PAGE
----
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Wednesday, September 22, 2010

HIPAA: Privacy Still at Risk

Most people have been led to believe that HIPAA is to protect your information, especially your health information.  That has never been the case and here is an item that calls this to your attention, even though we have been reporting on this for many years.
It is important to note that the HIPAA privacy rule permits public-health workers to use and disclose individually identifiable health data without patients' authorization. This is a major loophole that allows patients’ personal health information to be shared with many others—without their consent.  (See 45 CFR Subtitle A, Subpart E—Privacy of Individually Identifiable Health Information; section 164.512 “Uses and disclosures for which an authorization or opportunity to agree or object is not required.”)
Further, the information below should be an eye opener. 

Proposed Changes to Privacy Rule Won’t Ensure Privacy
The federal government once again is modifying the HIPAA privacy rule.  This time around it’s modifying the rule to incorporate legal requirements in the economic stimulus law passed in 2009.   But since that law doesnot require consent before health information is shared for most purposes (including treatment, payment, and health-care operations), the modifications will fail to truly protect health privacy rights.  IHF first reported on this in March 2009:  
IHF noted that while the stimulus law aimed to prohibit the sale of electronic health records, the exceptions are so broad that it fails to meet its purported objective.  In fact, the stimulus law actually permits the selling of Americans’ electronic health records for public-health and research purposes—without patients’ consent.  The stimulus law also limits insurers’ access to health data, but only if patients pay out-of-pocket and forgo insurance reimbursement. 
Additionally, the stimulus law expanded the number of people authorized to access patients’ personal health information without patients’ consent.  Previously HHS estimated that about 600,000 covered entities (and their employees) would have access to patients’ data for many purposes.  However, the stimulus law added some 1.5 million “business associates” who can legally access patients’ health records—without patients’ consent.  Now over 2 million health-related organizations and their business partners will have legal access to patients’ health data without consent in many circumstances (see table below).  

Number of Health-Care Entities and Business Associates With Access to
Patients’ Health Information under HIPAA Privacy Rule
Health-Care Entity
Business Associates* (conduct business on behalf of entities listed below)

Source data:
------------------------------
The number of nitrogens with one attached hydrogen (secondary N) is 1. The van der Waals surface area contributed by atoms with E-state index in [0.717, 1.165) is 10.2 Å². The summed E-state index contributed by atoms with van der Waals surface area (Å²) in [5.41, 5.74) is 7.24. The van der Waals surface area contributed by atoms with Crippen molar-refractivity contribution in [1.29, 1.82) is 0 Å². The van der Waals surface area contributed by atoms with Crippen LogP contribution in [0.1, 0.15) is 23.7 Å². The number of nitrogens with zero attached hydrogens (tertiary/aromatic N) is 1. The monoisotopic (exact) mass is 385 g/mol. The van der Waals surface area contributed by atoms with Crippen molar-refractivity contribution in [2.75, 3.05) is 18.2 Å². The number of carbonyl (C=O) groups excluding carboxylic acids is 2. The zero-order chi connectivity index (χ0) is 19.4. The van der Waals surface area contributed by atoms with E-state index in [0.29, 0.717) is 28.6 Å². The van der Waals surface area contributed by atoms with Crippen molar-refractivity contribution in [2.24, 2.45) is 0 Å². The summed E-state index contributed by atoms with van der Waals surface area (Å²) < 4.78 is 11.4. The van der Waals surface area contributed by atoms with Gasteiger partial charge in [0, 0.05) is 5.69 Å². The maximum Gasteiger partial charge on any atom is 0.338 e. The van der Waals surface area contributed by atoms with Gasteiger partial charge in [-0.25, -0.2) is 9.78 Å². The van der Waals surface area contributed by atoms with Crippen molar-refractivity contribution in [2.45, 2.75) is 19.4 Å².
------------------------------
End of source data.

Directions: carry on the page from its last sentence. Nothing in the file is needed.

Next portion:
Office of MDs, DOs, Mental Health Practitioners, Dentists, PT, OT, ST, Audiologists 
Durable Medical Equipment Suppliers
Nursing Facilities**
Home Health Service Covered Entities
Outpatient Care Centers***
Medical Diagnostic, and Imaging Service Covered Entities 
Other Ambulatory Care Service Covered Entities (Ambulance and Other)
Hospitals (General Medical and Surgical, Psychiatric, Substance Abuse, Other Specialty)
Third Party Administrators Working on Behalf of Covered Health Plans 
Health Insurance Carriers 
Total Entities and Business Associates
* According to HHS, examples of business associates include third-party administrators or pharmacy benefit managers for health plans, claims processing or billing companies, transcription companies, and persons who perform legal, actuarial, accounting, management, or administrative services for covered entities and who require access to protected health information. 
** Includes nursing care facilities, residential mental retardation facilities, residential mental health and substance abuse facilities, community care facilities for the elderly, and continuing care retirement communities. 
*** Includes family planning centers, outpatient mental health and drug abuse centers, other outpatient health centers, HMO medical centers, kidney dialysis centers, freestanding ambulatory surgical and emergency centers,  and all other outpatient care centers.
Source: “Modifications to the HIPAA Privacy, Security, and Enforcement Rules Under the Health Information Technology for Economic and Clinical Health Act,” RIN: 0991–AB57, Federal Register, Vol. 75, No. 134, July 14, 2010 (see pages 40872, 40906, 40907, 40911).

Thus, the stimulus law expanded the number of people who can access patients’ health information but stillfailed to give patients the final say in who may—and may not—see their most personal health records. Rather than tinkering around the edges modifying the weak HIPAA privacy rule (as required by the stimulus law), it’s time to call on Congress to change the law to ensure that patient consent is required before personal health information is shared for any purpose, including public health. 

What’s more, although the stimulus law doesn’t give patients the right to control the electronic flow of their health information, it does require the secretary of HHS to post a list of breaches of “unsecured protected” (HHS’s term!) health information affecting 500 or more individuals.  The breaches are posted here: 

“How the Economic Stimulus Law Affects Your Health Privacy Rights,” Health Freedom Watch newsletter published by the Institute for Health Freedom, March 2009:

1 comment:

healy said...

thanks for the information. . .Now I know:0